With a sharp eye and a solid array of projects and published books, Pablo has developed a noteworthy body of work. His latest explorations are contained in the recently released book, Baja Moda, published by RM.
Shot over several years in seven cities across Latin America, Baja Moda connects to a narrative about resistance to the mighty economic forces of globalization. Modest, unassuming storefronts stand alone in streets that will soon be invaded with multinational clothing stores and disposable fashion. The once indispensable shoe store where buying a new pair of shoes crafted by a local cobbler was accompanied by an interaction with the craftsman himself, may soon be forever lost. While the store owners are absent from Pablo’s photographs, the images are irrefutably imbued with their human touch.
Pablo has been photographing since the early 2000s after completing a MA in Visual Arts at NYU. An unshakable eye and a determined search for typology have led him to pursue projects that explore Mexican identity through architecture and urbanism, reflecting the idiosyncrasies of the Latin American landscape. His earlier work explores the role of volcanic rock in the architecture of Mexico City dating back to the pre-hispanic Tenochtitlán and draws on the sub-conscious use of pyramidal shapes in home facades, elements of Aztec architecture in contemporary buildings, and Neo Inca architecture in provincial Peru.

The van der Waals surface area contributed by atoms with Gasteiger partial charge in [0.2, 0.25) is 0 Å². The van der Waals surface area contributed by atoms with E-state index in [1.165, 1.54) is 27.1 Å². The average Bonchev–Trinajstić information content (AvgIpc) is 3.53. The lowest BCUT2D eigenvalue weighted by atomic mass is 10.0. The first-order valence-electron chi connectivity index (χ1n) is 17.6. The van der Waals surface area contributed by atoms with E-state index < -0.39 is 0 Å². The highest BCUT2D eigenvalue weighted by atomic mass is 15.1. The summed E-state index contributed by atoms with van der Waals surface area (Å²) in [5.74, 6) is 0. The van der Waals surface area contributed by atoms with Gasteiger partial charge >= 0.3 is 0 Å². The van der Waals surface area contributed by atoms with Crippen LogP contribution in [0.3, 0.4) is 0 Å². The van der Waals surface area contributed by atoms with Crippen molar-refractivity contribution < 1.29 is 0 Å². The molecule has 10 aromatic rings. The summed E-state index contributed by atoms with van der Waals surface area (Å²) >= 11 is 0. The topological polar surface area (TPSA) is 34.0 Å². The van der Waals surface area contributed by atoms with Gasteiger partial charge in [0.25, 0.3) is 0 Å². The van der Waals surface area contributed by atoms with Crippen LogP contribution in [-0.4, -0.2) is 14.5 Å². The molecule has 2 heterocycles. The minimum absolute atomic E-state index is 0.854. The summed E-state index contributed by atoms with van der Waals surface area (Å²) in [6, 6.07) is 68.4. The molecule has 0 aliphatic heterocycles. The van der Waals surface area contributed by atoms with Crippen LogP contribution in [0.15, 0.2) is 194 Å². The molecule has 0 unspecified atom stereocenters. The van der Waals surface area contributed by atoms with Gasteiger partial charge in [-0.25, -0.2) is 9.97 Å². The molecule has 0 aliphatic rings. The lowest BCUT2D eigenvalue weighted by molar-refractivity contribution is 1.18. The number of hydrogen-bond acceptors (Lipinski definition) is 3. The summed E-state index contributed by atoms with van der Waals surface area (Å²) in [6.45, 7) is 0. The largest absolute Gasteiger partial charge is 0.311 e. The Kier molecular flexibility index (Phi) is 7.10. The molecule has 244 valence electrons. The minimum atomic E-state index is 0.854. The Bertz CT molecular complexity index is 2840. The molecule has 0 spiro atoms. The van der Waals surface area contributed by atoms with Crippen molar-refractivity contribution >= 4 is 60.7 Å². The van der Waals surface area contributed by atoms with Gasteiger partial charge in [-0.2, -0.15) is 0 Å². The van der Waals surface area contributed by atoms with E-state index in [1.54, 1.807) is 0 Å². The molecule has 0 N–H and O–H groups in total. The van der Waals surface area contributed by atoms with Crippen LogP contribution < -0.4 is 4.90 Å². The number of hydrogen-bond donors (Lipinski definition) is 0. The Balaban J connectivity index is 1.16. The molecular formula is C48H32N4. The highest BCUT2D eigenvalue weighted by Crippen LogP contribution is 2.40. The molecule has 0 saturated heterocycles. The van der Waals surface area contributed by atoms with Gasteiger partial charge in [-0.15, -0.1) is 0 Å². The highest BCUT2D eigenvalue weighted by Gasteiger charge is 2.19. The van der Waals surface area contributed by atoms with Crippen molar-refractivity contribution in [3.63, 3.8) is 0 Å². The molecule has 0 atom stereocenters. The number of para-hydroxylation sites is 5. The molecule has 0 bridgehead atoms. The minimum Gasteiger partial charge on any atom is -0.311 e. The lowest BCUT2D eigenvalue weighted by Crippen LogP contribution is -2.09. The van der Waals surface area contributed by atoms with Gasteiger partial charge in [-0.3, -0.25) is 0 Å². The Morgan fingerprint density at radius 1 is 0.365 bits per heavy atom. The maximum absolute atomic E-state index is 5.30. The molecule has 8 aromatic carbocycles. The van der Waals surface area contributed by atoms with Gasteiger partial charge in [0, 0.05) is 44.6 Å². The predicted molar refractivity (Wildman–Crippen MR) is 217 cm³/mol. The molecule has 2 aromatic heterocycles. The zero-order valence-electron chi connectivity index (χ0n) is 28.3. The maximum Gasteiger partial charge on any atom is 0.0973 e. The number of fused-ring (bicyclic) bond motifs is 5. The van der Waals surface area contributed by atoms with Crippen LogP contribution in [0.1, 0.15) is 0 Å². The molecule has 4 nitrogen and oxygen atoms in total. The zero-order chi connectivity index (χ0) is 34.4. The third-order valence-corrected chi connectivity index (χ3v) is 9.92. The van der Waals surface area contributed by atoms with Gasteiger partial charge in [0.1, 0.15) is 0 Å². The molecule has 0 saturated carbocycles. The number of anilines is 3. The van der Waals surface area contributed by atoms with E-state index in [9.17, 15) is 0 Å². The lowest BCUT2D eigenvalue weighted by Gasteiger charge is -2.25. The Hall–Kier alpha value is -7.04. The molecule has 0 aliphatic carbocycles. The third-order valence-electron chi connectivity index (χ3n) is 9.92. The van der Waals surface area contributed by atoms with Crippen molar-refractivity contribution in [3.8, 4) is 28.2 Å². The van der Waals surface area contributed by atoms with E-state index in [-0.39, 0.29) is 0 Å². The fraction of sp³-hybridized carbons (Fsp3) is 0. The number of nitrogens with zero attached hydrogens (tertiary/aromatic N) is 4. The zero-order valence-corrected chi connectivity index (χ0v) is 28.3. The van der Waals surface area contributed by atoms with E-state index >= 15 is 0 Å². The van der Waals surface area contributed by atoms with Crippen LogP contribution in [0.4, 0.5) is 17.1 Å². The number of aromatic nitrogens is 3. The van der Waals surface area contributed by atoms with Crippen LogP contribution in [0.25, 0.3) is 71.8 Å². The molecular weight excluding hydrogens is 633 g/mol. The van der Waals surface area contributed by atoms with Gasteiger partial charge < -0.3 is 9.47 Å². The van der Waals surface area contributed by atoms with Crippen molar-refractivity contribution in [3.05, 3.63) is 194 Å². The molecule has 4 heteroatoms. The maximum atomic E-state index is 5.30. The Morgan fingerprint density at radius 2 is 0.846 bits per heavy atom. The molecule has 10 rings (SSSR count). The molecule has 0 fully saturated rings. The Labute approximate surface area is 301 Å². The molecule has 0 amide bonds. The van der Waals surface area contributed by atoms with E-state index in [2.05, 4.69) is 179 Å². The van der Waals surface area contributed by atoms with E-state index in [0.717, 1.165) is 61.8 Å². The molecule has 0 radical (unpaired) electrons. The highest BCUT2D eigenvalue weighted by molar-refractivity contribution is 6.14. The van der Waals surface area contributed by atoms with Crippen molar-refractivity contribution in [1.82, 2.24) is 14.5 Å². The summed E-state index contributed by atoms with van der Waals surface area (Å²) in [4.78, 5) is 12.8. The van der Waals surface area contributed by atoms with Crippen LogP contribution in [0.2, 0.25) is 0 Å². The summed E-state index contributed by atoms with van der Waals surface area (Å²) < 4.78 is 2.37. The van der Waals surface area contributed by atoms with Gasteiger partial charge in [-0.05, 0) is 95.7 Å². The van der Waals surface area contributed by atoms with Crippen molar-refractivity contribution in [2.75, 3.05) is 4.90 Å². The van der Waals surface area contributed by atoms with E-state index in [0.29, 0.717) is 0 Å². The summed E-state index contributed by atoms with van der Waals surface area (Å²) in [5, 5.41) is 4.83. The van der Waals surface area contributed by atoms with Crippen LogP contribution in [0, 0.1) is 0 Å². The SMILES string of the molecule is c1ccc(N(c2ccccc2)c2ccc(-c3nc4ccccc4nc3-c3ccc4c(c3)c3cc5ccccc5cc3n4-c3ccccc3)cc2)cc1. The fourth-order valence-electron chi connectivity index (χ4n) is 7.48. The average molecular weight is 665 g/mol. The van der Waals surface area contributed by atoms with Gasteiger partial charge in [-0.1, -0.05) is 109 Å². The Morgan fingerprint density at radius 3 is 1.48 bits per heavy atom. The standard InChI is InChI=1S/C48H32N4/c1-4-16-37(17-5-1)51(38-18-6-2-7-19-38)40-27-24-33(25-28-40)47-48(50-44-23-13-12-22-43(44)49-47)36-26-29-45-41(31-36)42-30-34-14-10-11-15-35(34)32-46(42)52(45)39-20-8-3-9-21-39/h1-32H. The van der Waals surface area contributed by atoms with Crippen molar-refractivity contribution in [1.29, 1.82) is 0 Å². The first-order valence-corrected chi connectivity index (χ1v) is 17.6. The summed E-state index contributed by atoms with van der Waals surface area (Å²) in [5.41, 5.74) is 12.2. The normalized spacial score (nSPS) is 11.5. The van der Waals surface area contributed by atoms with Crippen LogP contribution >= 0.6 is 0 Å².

The storefront has been one of photography´s subtle and constant subjects from Steven Shore to William Eggleston and Luigi Ghirri. Baja Moda can be seen as a tribute to those that are still standing; the remains of an identity built on colonialism.
Tell us about your new book Baja Moda. How did the project come about?
The project began back in 2014 when I photographed the first storefront that made it into Baja Moda. I photographed this small clothing store in the town of Parral, Chihuahua, in northern Mexico while working on a different photographic series, but it provided the overall framework for this project.
What were the first steps and considerations for building this series of images?
I quickly realized that the project would take a while to evolve and that it would entail a good amount of traveling, while at the same time It would demand some urgency due to the precariousness of these stores, which have been disappearing at an accelerated rate in a globalized context.
How did you work on editing and sequencing this series and why was that important?